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Environmental group seeks additional PolyMet review

WaterLegacy Calls for Supplemental Environmental Review Due to PolyMet Mine Changes Revealed in State Permit Applications

Marshall Helmberger
Posted 7/3/17

REGIONAL—Is PolyMet walking back promises it made to maintain high environmental and safety standards at its proposed NorthMet mine, near Hoyt Lakes?

That’s the contention of attorney Paula …

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Environmental group seeks additional PolyMet review

WaterLegacy Calls for Supplemental Environmental Review Due to PolyMet Mine Changes Revealed in State Permit Applications

Posted

REGIONAL—Is PolyMet walking back promises it made to maintain high environmental and safety standards at its proposed NorthMet mine, near Hoyt Lakes?

That’s the contention of attorney Paula Maccabee, with Duluth-based WaterLegacy, who is asking the Army Corps of Engineers to require a new supplemental environmental impact statement for the mine due to what she sees as significant changes to the mine plan since the state’s Department of Natural Resources signed off on the environmental impact statement last year.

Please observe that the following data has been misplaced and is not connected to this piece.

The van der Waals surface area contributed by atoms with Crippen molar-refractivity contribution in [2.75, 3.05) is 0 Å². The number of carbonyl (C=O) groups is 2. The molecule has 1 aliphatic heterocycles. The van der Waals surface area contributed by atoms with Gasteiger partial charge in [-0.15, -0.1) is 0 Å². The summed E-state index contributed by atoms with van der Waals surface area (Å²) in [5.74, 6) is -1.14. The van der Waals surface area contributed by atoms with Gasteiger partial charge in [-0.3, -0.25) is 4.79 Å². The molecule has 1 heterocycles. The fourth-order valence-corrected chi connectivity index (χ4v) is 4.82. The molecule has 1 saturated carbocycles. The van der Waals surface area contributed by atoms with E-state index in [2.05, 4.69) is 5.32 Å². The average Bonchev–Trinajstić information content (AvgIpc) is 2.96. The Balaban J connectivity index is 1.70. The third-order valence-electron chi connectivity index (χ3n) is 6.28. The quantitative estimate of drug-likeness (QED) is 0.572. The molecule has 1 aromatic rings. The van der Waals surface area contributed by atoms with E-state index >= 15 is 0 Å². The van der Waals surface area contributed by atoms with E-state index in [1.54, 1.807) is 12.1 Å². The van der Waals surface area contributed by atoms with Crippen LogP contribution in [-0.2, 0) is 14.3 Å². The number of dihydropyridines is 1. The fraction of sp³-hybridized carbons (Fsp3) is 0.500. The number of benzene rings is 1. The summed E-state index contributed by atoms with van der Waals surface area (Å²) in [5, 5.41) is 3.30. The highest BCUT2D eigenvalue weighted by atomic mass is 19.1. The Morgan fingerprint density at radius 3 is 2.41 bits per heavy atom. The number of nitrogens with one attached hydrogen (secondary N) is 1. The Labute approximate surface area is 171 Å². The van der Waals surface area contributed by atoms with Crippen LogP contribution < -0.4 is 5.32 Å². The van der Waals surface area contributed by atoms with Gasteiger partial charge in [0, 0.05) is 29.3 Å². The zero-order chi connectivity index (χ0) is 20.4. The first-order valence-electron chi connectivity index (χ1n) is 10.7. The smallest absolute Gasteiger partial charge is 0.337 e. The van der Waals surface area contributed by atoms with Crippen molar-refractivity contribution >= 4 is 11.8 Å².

Maccabee said most Minnesotans view the environmental mitigations that a company proposes during the EIS process as actual commitments. But she said the project now being proposed by PolyMet as part of the permitting process is different in some important ways, and not for the better. “It’s really a case of bait and switch,” she said. “In order to reduce its own upfront capital costs, PolyMet has proposed to do away with technology to reduce the risk of catastrophic tailings dam failure and eliminate the mine site wastewater treatment facility that was a central part of its plan to prevent long-term toxic pollution at the mine site.”

In a detailed submission to the Army Corps citing PolyMet’s own permitting applications and technical documents, Maccabee argues that federal regulations require a supplemental EIS and public hearings on PolyMet’s new proposals. “Information in the Minnesota state permitting process demonstrates that there are significant new circumstances and new information relevant to environmental concerns and bearing on the proposed action and its impact that requires a supplemental EIS be prepared,” stated Maccabee in her letter.